Erciş

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Erciş
A view from Erciş city center
A view from Erciş city center
Erciş is located in Turkey
Erciş
Erciş
Coordinates: 39°01′52″N 43°21′35″E / 39.03111°N 43.35972°E / 39.03111; 43.35972Coordinates: 39°01′52″N 43°21′35″E / 39.03111°N 43.35972°E / 39.03111; 43.35972
CountryTurkey
ProvinceVan
Government
 • Elected MayorYildiz Çetin (HDP)
 • District GovernorNuri Mehmetbeyoğlu
Area
 • District1,876.38 km2 (724.47 sq mi)
Population
 (2012)[2]
 • Urban
81,212
 • District
165,953
 • District density88/km2 (230/sq mi)
Post code
65400
Websitewww.ercis.bel.tr

Erciş (pronounced [eɾˈdʒiʃ]; Kurdish: Erdiş‎,[3] Armenian: Ականց, Agants; historically Արճեշ, Arjesh) is a town and district located in the Van Province, Turkey on Lake Van.

Government[edit]

In the 2019 local elections of March 2019 Yildiz Çetin from the Peoples' Democratic Party (HDP) was elected mayor.[4] In October 2019 he was dismissed and accused of terror related charges.[5] District Governor Nuri Mehmetbeyoğlu was appointed as a trustee for the Erçis municipality.[6]

Population[edit]

The majority of the city's population is Kurdish. The total population of the district is 145,229 and spread among the capital city and villages. The rural population is 66,832, while the urban population is 78,397. Population density is 47/km². The population of the city of Erciş is 77,065 inhabitants.

Geography[edit]

The district has total of 2,115 km² area and is surrounded by Muradiye on the east, Bitlis on the west, Ağrı on the north and the Lake Van on the south. There are 143 settlement areas, including 3 municipalities, 14 districts, 2 subdistricts, 85 villages and 39 other entities.

It is one of the most developed cities in eastern Turkey and it is the place where the folk songs are still alive. Many kinds of fruits and vegetables are raised. Planting of poplar trees is widely seen in the city and surroundings.

History of Artchesh[edit]

In Classical Antiquity, it was known as Arsissa, and as Arjish in Arabic and Western Armenian during the Middle Ages.[7] The Byzantines knew it as Arzes (Ἂρζες or Ἀρζές) and the 10th-century emperor Constantine VII Porphyrogennetos records in his De administrando imperio (Chapter XLIV) that it was under the rule of the Kaysite emirate of Manzikert. This small district several times was the capital city of some ruling states. It was a main center of the province of Turuberan as part of the ancient Kingdom of Armenia. The city changed hands on several occasions between the Arabs and the Byzantines, in the early Middle Ages. From the mid 1020s onwards Erçis was governed by the Byzantines until in 1054, it was captured and sacked by the Seljuk Turks commanded by Tuğrul[8] after an eight-day siege. It was fortified in the early 14th century by the Ilkhanid vizier Ali Shah. Erciş was part of the Karakoyunlu state and later became a part of the Ottoman Empire.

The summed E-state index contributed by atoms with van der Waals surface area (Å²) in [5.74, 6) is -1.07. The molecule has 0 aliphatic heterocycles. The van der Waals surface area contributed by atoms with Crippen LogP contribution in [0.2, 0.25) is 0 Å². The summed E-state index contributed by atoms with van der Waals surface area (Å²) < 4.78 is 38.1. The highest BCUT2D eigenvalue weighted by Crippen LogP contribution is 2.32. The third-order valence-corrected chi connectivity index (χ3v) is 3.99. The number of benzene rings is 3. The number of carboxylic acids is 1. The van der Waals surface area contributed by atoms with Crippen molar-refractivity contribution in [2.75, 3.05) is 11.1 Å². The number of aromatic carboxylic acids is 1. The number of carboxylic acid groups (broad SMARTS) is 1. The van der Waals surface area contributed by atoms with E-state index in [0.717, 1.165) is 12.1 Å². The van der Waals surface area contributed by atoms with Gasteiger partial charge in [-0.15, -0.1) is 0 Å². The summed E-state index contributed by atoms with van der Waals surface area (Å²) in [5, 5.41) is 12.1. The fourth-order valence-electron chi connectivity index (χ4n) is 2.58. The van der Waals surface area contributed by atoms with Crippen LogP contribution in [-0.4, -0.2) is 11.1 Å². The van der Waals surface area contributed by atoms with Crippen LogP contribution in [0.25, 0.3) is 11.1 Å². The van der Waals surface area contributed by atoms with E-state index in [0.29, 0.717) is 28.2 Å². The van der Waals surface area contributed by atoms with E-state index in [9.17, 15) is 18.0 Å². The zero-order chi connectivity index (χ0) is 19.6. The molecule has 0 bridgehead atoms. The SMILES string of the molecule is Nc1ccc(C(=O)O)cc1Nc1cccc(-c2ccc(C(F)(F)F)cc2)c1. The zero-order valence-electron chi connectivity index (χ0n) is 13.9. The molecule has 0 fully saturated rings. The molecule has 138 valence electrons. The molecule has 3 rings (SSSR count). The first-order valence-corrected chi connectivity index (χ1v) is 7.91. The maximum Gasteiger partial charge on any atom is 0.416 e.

From 18th century, because of the increase of level of Lake Van the old town (called Artchesh) slowly disappeared. And in the second half of the 19th century the buildings, churches and dwelling houses were not seen. After old Erciş was covered by water, the city was moved to north to a much higher place called Alada in 1841. There the new town was built called Akants (Նոր Արճեշ (Armenian pronunciation: [ɑɾtʃɛʃ], New Artchesh in Armenian and Erciş (Turkish pronunciation: [eɾdʒiʃ]) in Turkish).[9] In 1890 64% of the population of the district was Armenian. After the Armenian Genocide in 1915, the Russian forces captured the city as part of the Caucasus Campaign. They were replaced by Russian Armenian troops after December 1917. These were eventually driven out by the Ottomans on April 1, 1918.

In July 1930 in Erçis occurred the Zilan Massacre in which the Turkish army massacred thousands of Kurds.[10]

The city suffered a major earthquake on 23 October 2011.[11]

See also[edit]

References[edit]

  1. ^ "Area of regions (including lakes), km²". Regional Statistics Database. Turkish Statistical Institute. 2002. Retrieved 2013-03-05.
  2. ^ "Population of province/district centers and towns/villages by districts - 2012". Address Based Population Registration System (ABPRS) Database. Turkish Statistical Institute. Retrieved 2013-02-27.
  3. ^ Adem Avcıkıran (2009). Kürtçe Anamnez Anamneza bi Kurmancî (PDF) (in Turkish and Kurdish). p. 57. Retrieved 17 December 2019.
  4. ^ Şafak, Yeni (2020-03-03). "Van Erciş Seçim Sonuçları – Erciş Yerel Seçim Sonuçları". Yeni Şafak (in Turkish). Retrieved 2020-03-03.
  5. ^ "Trustees Appointed to 4 HDP Municipalities". Bianet.
  6. ^ "Trustees appointed to four HDP municipalities in Turkey's southeast - Turkey News". Hürriyet Daily News. Retrieved 2020-03-03.
  7. ^ Baldwin, M.W., ed. (1969), A History of the Crusades, Volume I: The first hundred years, University of Wisconsin Press, p. 630
  8. ^ Sinclair, T. A. (1987). Eastern Turkey: An Architectural & Archaeological Survey, Volume I. Pindar Press. p. 328. ISBN 0907132324.
  9. ^ Tadevos Hakobyan, ՊԱՏՄԱԿԱՆ ՀԱՅԱՍՏԱՆԻ ՔԱՂԱՔՆԵՐԸ - ԱՐՃԵՇ (The cities of Historical Armenia - Artchesh), Yerevan, 1987
  10. ^ Refugees, United Nations High Commissioner for. "Refworld | Freedom of the Press 2010 - Turkey". Refworld. Retrieved 2020-03-03.
  11. ^ Güney, D. "Van earthquakes (23 October 2011 and 9 November 2011) and performance of masonry and adobe structures" (PDF). Natural Hazards and Earth System Sciences. Retrieved 1 March 2020.

External links[edit]